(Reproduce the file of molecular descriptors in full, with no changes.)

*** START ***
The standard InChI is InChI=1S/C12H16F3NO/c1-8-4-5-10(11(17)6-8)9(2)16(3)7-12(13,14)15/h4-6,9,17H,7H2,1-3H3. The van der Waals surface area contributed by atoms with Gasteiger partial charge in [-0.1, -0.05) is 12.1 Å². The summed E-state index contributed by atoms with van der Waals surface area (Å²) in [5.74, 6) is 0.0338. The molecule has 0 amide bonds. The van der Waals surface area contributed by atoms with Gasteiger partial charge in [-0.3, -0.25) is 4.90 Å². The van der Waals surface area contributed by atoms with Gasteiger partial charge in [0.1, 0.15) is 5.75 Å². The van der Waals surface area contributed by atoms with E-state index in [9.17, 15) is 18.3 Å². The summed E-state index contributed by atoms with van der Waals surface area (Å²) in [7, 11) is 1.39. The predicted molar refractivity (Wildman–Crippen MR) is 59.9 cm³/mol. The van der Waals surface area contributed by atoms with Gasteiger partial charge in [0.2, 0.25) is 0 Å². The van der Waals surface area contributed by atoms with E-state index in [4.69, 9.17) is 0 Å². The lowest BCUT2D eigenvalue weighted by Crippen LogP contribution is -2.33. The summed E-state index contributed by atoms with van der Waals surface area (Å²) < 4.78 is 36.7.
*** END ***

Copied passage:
The standard InChI is InChI=1S/C12H16F3NO/c1-8-4-5-10(11(17)6-8)9(2)16(3)7-12(13,14)15/h4-6,9,17H,7H2,1-3H3. The van der Waals surface area contributed by atoms with Gasteiger partial charge in [-0.1, -0.05) is 12.1 Å². The summed E-state index contributed by atoms with van der Waals surface area (Å²) in [5.74, 6) is 0.0338. The molecule has 0 amide bonds. The van der Waals surface area contributed by atoms with Gasteiger partial charge in [-0.3, -0.25) is 4.90 Å². The van der Waals surface area contributed by atoms with Gasteiger partial charge in [0.1, 0.15) is 5.75 Å². The van der Waals surface area contributed by atoms with E-state index in [9.17, 15) is 18.3 Å². The summed E-state index contributed by atoms with van der Waals surface area (Å²) in [7, 11) is 1.39. The predicted molar refractivity (Wildman–Crippen MR) is 59.9 cm³/mol. The van der Waals surface area contributed by atoms with Gasteiger partial charge in [0.2, 0.25) is 0 Å². The van der Waals surface area contributed by atoms with E-state index in [4.69, 9.17) is 0 Å². The lowest BCUT2D eigenvalue weighted by Crippen LogP contribution is -2.33. The summed E-state index contributed by atoms with van der Waals surface area (Å²) < 4.78 is 36.7.